The SMB protocol is a client–server communication protocol that has been used by Windows since the beginning for sharing files, printers, named pipes, and other network resources. SMB stands for "server message block." Apart from regular resource sharing, SMB is also useful for inter-process communication (IPC), such as in mailslots.
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SMB protocol dialects ^

The SMB protocol has evolved over time, and its various versions are commonly referred to as dialects. Microsoft continues to work hard to improve SMB with each new version of Windows. The following table shows the SMB dialects used in various Windows versions:

SMB DialectYearOperating SystemKey Points
SMB 1.01984Windows XP, 2003 and earlierExtremely chatty, No encryption, Insecure
CIFS1996Windows 95, Windows NT 4.0Supports larger files, direct transport over TCP/IP
Supports symlinks and hardlinks
SMB 2.02006Windows Vista, Server 2008Reduced protocol chattiness, Supports the pipelining mechanism
SMB 2.12010Windows 7, Server 2008 R2Minor performance improvements, Opportunistic locking, Significant MTU support
SMB 3.02012Windows 8, Server 2012End-to-end encryption, SMB transparent failover, SMB direct, SMB multichannel, SMB scale out
SMB 3.022014Windows 8.1, Server 2012 R2Performance improvements, ability to disable CIFS/SMB 1.0 for increased security
SMB 3.1.12015Windows 10, Server 2016, Server 2019Supports AES-128-GCM and AES-128-CCM encryption, supports directory caching, supports pre-authentication integrity checks to mitigate MITM attacks
SMB 3.1.1*2021Windows 11, Server 2022Supports AES-256-GCM and AES-256-CCM encryption, SMB direct with encryption, Supports SMB over QUIC

As you can see in the table, Windows 11 and Windows Server 2022 still use the SMB 3.1.1 dialect which has few new features and security enhancements.

Understanding SMB protocol services ^

As a client–server protocol, SMB requires a server service (LanmanServer) and a client service (LanmanWorkstation). Every Windows computer, whether it is running a server OS (like Server 2016 or Server 2019) or a client OS (like Windows 10 or Windows 11), has both the LanmanServer and LanmanWorkstation services. You can check the status of both services using the Get-Service Lanman* PowerShell command.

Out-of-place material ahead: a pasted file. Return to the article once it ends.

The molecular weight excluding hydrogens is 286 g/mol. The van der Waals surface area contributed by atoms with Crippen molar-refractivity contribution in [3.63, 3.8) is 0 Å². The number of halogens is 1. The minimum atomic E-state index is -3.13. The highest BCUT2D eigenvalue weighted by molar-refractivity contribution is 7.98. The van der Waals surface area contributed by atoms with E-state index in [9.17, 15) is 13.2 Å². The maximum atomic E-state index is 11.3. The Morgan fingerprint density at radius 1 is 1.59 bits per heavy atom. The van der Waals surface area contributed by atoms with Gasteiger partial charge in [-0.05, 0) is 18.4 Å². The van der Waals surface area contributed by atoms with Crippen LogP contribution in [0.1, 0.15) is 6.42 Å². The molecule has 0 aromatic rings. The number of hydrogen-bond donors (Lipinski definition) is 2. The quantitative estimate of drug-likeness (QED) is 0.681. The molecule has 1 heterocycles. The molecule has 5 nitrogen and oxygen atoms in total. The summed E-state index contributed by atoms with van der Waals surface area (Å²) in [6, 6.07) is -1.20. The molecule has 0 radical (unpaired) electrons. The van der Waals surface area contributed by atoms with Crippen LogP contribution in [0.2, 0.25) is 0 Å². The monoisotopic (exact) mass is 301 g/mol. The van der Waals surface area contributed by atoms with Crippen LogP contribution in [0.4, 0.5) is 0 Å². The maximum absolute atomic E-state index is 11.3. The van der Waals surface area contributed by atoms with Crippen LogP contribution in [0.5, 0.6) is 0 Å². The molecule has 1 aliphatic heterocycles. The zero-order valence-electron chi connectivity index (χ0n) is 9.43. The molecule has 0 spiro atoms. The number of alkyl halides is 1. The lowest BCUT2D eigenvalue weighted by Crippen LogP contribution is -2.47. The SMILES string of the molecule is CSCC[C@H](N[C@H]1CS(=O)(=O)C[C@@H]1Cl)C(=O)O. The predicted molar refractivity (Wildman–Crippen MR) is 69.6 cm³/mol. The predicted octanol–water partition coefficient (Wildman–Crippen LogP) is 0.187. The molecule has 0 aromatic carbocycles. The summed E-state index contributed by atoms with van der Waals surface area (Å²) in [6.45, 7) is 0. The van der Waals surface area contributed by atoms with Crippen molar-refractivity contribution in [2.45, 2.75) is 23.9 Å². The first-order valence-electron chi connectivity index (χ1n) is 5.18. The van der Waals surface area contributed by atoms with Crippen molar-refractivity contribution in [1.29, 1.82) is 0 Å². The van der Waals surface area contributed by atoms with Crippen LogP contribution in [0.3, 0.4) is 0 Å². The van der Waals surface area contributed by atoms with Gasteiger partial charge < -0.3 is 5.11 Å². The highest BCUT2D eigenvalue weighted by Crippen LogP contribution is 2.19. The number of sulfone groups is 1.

Viewing the status of Server and Workstation services using PowerShell

Viewing the status of Server and Workstation services using PowerShell

After the infamous WannaCry, Petya, or similar attacks, people were told to disable these services. Let's first understand these services.

Lanman server service

Remember, even if your computer is running a client OS, the LanmanServer service makes sure that your computer can act as a server for hosting SMB shares. Even if you aren't sharing any folders on your own, there are default shares (such as admin$, C$, IPC$, etc.) that are important for administrative purposes. All these shares depend on the LanmanServer service. You can use the Get-SmbShare PowerShell command to view all the shares on your computer.

Viewing all the shares on your computer using PowerShell

Viewing all the shares on your computer using PowerShell

The information about the LanmanServer service is stored in the following registry location:

Computer\HKEY_LOCAL_MACHINE\SYSTEM\CurrentControlSet\Services\LanmanServer

Is it safe to disable the Lanman server service?

As discussed above, the LanmanServer service is important for your computer to be able to host SMB shares. If you stop this service, all the sharing will stop working, and other computers will not be able to access the resources you are sharing on your computer (including folders, printers, and default admin shares). This should give you an idea of how important the LanmanServer service really is, particularly for a file server or a domain controller in Active Directory (due to the sysvol and netlogon shares).

For home users, if you're not using any file or printer sharing services, the service can be safely disabled. Before actually disabling it, use the following command to check whether there is any service dependent on it:

Get-Service LanmanServer -DependentServices
Viewing dependent services on LanmanServer using PowerShell

Viewing dependent services on LanmanServer using PowerShell

You can see my computer docker desktop service depends on the LanmanServer service. If I disable LanmanServer, the Docker service will not be able to start. If you do not see any important dependent service on your computer, you can go ahead and safely disable the LanmanServer service using the following PowerShell command: